First of all, many of those benchmarks that were released for Vega were fake. AMD did compare their Vega FE to the Titan X, only because it’s the same price, and Quadros are x2 more expensive.

The point is that we are not designing a car or anything that would go into the factory, we are making a game. My friend would need to model things like swords, siege weapons, characters, maybe buildings, maps, etc.
Since he is working in 3DS Max, is this considered a CAD? Does he really need a professional GPU for just that? I don’t see him buying anything more than a RX580. I could get an FE and let him work on my PC whenever he needs to up the polygons count in his design and render it. Buying things that are already in the market store in UE4 may come more expensive in the end, so we decided to model everything ourselves and not rely on someone else’s work.

As I said before in one of my previous posts, that CIG, the company behind Star Citizen, explicitly said in one of their shows that they were buying GTX 1080s for every PC in their office(s). Now i don’t know if they are using professional cards for the people working on design in Maya and Autodesk 3DS Max. I asked on other forums and people told me - if the modeling is extremely that detailed, to the point where you are actually modeling each screw, then you need a prosumer card, not for game content stuff. Now the ships in Star Citizen are very detailed as you can tell, so MAYBE they are using pro cards for what they are doing? who knows.

I think that it will be fine to just buy a normal gaming card and most of the design/modeling of things like characters and weapons can be done without having to buy a 2K Quadro card. Remember we are making a medieval single player game…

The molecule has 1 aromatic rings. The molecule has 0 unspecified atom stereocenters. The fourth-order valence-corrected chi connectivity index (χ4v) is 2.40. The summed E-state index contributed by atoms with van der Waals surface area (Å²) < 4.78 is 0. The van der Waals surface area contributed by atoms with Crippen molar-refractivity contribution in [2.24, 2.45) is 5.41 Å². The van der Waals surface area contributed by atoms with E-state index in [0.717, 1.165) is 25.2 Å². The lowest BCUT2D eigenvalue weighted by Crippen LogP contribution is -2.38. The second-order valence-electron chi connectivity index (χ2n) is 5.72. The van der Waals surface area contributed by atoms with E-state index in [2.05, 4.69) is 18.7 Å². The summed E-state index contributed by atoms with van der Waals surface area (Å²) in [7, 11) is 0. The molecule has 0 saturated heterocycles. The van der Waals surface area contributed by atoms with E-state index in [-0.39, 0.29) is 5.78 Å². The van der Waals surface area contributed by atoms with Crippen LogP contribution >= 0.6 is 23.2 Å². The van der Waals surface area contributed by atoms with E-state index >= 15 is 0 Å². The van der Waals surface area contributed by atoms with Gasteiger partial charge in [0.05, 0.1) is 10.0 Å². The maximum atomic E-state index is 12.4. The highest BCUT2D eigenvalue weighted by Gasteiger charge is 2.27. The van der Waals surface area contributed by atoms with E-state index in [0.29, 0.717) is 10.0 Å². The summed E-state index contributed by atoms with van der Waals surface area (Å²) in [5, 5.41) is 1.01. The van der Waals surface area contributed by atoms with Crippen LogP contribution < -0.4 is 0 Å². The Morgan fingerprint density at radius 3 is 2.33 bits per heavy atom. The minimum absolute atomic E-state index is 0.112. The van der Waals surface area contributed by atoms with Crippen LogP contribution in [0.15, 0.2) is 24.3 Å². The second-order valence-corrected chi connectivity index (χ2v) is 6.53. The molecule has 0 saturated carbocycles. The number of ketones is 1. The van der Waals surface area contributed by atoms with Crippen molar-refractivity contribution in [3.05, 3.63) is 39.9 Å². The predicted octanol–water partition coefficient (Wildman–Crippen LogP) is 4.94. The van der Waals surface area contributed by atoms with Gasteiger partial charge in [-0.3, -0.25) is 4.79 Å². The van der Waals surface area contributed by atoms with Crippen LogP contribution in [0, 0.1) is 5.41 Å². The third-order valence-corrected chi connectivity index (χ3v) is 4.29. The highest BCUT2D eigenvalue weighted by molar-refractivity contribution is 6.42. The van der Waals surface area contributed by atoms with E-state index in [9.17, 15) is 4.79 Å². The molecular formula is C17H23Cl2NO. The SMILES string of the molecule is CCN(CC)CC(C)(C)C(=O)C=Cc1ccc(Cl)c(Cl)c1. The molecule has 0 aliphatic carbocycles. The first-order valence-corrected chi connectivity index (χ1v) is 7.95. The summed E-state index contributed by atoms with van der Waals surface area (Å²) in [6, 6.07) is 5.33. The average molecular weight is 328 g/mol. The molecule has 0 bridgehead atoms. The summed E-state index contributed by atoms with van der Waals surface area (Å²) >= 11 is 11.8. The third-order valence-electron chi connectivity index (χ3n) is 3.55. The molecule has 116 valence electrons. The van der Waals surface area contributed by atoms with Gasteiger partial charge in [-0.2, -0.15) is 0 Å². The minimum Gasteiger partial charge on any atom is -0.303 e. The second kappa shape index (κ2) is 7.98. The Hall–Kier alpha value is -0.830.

I don’t know myself, not a designer nor an artist. I just wanna make sure our work flow is going to be with no problems. I however didn’t know anything about the professional cards so yeah… that’s why im asking.

You’d definitely be better off with a gaming card, since UE4 will run better on it along with many other tools (Substance for example)

I agree.
I thought the 3D design was being done in CAD. Swords and stuff, easy. Toss in a 1080 and call it a day.

3DS Max isn’t CAD. Whoever told you you that you need a prosumer card for making assets for a game like Star Citizen does not know what they are talking about. A lot of the tiny details in Star Citizen are just planes with a screw texture on them, which get added in at the very end. Really for game art, you can get away with a $150 gaming GPU. I know plenty of game artists running older hardware on their PCs at home, because they don’t need a GTX 1080 to make assets. The only real bottlenecks to worry about is, making sure the GPU has enough VRAM for their workflow and the game.

Again, the only people that need Quadro or Workstation GPUs, are the ones that KNOW they need one, they are for very specific tasks. Game developers do NOT use workstation GPUs.

Thanks a lot for the answer. I just had to know. Advertisements these days are VERY misleading, especially in that video and slide I posted in above. If you don’t ask and you just go with the advertisement, they just won $1000 and you’ve wasted your money. That’s why I always ask before I buy stuff.
Again, thanks a whole bunch :slight_smile:

Ok, but I am not going to buy a GTX 1080. I will buy an AMD RX Vega Nova instead. I want to try the new AMD architecture this time. I have been long using nVidia, but I want competition in the market as well. Recent rumors surfaced that nVidia isn’t bringing Volta to the consumer market, and that they will only shrink down Pascal. That can tell you something - they are not innovating! They are LAZY. They take the advantage from the fact that the name NVIDIA has a big name share.
I am not going to buy their products until they don’t bring something that is a innovative and new to consumers.

I agree
Now my confusion came because of the post where it was mention they were using CAD. Hence my push for a Quadro.
Sure he doesnt need a 1080GTX, not for the 3D design part. It was also mentioned that the PC is a dev + 3D design machine.

The cost of a 1080GTX Ti = ~$700 USD
Cost of a RX Vega Nova = ~$600 USD

Actual benchmarks to see if the top amd beat the top “team green” … ? we have yet to see.
After that, the cards fall short in the lineup targeting the 1070 instead of the 1080GTX line.

GTX 1080 is a beast but if you want to go for AMD, Vega GPUs are probably going to be also extremely fast.